One of the most controversial issues facing Americans in the late nineteenth and early twentieth centuries was the question of imperialist expansionism. The dilemma of whether or not the taking of colonies or the annexation of territories beyond the bounds of the North American land mass was congruous with previous American policies, including the Declaration of Independence, remained a major foreign policy debate between the Spanish-American War, beginning in 1898, and World War I, beginning in 1914. The truth of the matter was that expansion beyond the North American land mass was in fact a departure from earlier procedures but it was a departure that many Americans considered justifiable.
The first, and clearest, indication of a drastic change of policy was the Spanish-American War. American intervention between Spain and her colonies of Cuba and the Philippines constituted involvement in European affairs that had previously been avoided under the Monroe Doctrine which was in turn based on Washington's Neutrality policy. Still more controversial was the Treaty of Paris of 1898 through which the United States bought the Philippines and took control of a people that did not want to be ruled by them.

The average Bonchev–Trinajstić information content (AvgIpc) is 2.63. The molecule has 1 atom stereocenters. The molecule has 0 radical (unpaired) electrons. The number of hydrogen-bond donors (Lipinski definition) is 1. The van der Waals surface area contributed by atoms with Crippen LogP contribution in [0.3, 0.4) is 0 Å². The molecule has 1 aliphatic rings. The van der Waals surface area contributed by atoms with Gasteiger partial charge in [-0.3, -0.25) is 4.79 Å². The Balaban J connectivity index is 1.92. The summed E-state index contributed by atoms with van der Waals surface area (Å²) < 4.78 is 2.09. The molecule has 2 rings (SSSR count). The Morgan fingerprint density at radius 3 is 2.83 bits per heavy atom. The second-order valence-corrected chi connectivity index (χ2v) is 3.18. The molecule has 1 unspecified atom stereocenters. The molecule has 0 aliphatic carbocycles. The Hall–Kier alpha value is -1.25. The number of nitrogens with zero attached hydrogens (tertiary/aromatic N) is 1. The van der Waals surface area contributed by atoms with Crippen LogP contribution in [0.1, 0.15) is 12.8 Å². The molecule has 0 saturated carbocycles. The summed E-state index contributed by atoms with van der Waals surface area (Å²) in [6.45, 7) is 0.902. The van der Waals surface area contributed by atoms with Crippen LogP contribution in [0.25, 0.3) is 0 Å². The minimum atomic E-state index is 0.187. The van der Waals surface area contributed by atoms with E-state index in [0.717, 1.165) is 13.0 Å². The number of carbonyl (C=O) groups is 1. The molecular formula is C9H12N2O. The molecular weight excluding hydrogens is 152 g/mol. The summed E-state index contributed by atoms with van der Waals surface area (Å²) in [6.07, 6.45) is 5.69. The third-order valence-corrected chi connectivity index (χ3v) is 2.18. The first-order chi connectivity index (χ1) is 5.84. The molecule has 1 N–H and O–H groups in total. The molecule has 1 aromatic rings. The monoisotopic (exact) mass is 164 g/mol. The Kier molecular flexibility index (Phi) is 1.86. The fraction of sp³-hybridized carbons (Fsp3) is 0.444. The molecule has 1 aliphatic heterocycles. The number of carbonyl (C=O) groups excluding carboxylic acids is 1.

There are several ways in which imperialism differed from the conquest of the American West and Mid-West. Significantly, until the American "invasion" of what was to become the western portion of the United States, those lands were only sparsely populated by Native Americans. Thus, white conquest of the region involved no conflict with other countries, such as European nations, that colonization of other parts of the world was sure to entail. The American policy toward Native Americans had largely been to deny them citizenship and enclose them in small sovereign reservations (excluding the failed attempts at assimilation). Such a policy would not be applicable in an imperialist system.